Tuesday, December 02, 2014

one, if bylaw; two, if by sea

When I hung up my rhetorical gloves and took down my shingle, I thought I was done was the law business.  I was wrong.

During my legal career, I was a joiner.  I served on the boards of all sorts of organizations -- charitable, political, legal, non-profit, religious.  Being a part of my community was simply who I was.

But I decided the day I retired was the end of those days.  No more organizations.  No more boards.  No more legal advice tarting up well-reasoned musings.  I was going to live my life in Mexico free of the ties that bind.

So I thought.  I have now lived here six years and I am once again knee deep in organization stuff.

At least, I have managed to put a corral around most of my activities.  My support for the migrant worker Indian school is low key -- and one of my favorite interests.

The most formal is my service on our church board.  When asked to serve, I was reluctant to sign on.  I could not think of any unique talent or perspective that I could bring to the board.

Then a project came along that lit up my switchboard.  We are putting together documents to allow us to operate as a religious association in Mexico.  The process sounds very straight forward.  But, like most straight-forward projects that require documents in my new country, challenges have arisen.

The first step is a very familiar one to me -- revising bylaws.  I have probably written and amended a hundred or so sets of bylaws during my legal career.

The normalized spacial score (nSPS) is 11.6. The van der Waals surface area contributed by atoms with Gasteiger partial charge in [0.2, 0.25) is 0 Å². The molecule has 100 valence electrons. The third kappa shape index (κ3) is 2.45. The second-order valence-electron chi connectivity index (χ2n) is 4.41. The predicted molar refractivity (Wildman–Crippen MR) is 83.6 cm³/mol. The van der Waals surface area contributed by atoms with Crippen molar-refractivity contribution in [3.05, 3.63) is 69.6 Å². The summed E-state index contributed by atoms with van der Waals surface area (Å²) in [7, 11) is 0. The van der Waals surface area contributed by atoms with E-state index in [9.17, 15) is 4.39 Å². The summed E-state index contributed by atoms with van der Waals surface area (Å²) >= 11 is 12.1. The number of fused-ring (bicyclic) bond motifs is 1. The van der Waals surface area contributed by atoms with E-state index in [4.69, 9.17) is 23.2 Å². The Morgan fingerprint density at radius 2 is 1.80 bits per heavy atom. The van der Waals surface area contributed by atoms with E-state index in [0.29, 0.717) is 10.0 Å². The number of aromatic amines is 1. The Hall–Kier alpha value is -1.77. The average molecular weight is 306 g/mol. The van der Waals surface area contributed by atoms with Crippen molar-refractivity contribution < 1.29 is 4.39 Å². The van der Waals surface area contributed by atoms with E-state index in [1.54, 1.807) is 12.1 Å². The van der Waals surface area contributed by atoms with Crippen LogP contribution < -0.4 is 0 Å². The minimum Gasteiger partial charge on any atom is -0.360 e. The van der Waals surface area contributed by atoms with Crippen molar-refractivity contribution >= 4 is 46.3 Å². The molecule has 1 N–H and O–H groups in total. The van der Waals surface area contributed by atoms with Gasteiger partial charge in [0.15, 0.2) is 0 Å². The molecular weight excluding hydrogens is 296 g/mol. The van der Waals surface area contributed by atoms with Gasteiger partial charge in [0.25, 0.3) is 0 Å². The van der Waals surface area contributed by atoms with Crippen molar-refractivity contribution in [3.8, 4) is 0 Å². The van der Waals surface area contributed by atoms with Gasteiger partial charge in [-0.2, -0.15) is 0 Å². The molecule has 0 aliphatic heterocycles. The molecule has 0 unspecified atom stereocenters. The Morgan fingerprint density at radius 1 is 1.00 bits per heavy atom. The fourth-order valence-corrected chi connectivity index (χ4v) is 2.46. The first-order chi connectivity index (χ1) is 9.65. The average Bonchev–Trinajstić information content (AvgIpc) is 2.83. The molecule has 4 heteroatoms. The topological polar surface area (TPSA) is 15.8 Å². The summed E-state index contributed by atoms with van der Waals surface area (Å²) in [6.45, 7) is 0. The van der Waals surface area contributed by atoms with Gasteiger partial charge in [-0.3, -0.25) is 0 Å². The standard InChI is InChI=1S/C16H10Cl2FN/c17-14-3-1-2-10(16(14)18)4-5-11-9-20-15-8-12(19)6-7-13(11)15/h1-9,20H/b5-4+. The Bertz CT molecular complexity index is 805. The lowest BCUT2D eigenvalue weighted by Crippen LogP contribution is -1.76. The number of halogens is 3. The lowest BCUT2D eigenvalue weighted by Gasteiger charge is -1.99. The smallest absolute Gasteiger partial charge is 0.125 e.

I started slowly.  I have been fiddling with a draft over the past few months while most of our congregants were still up north.  Now that all of the board members are here or on their way, it was time to put a proposal on the table.

Yesterday, my friend Lou and I walked through my draft and made some substantive and minor changes to our existing set of bylaws.  I spent Monday evening getting it into final form.  Adding Oxford commas.  Dropping extraneous capitalization.  And interlacing the proposed revisions.

I have to confess that I loved doing it.  After all, this is the type of work I did for thirty years.  But not one of my previous bylaw projects included tinkering wit words while sitting on a restaurant balcony framed by palm trees with an oceanic infinity pool dropping off over the horizon.

I still wonder how I managed to get myself back in the role of The Organizational Man.  But, for one day, at least, I am reveling in my reversion.


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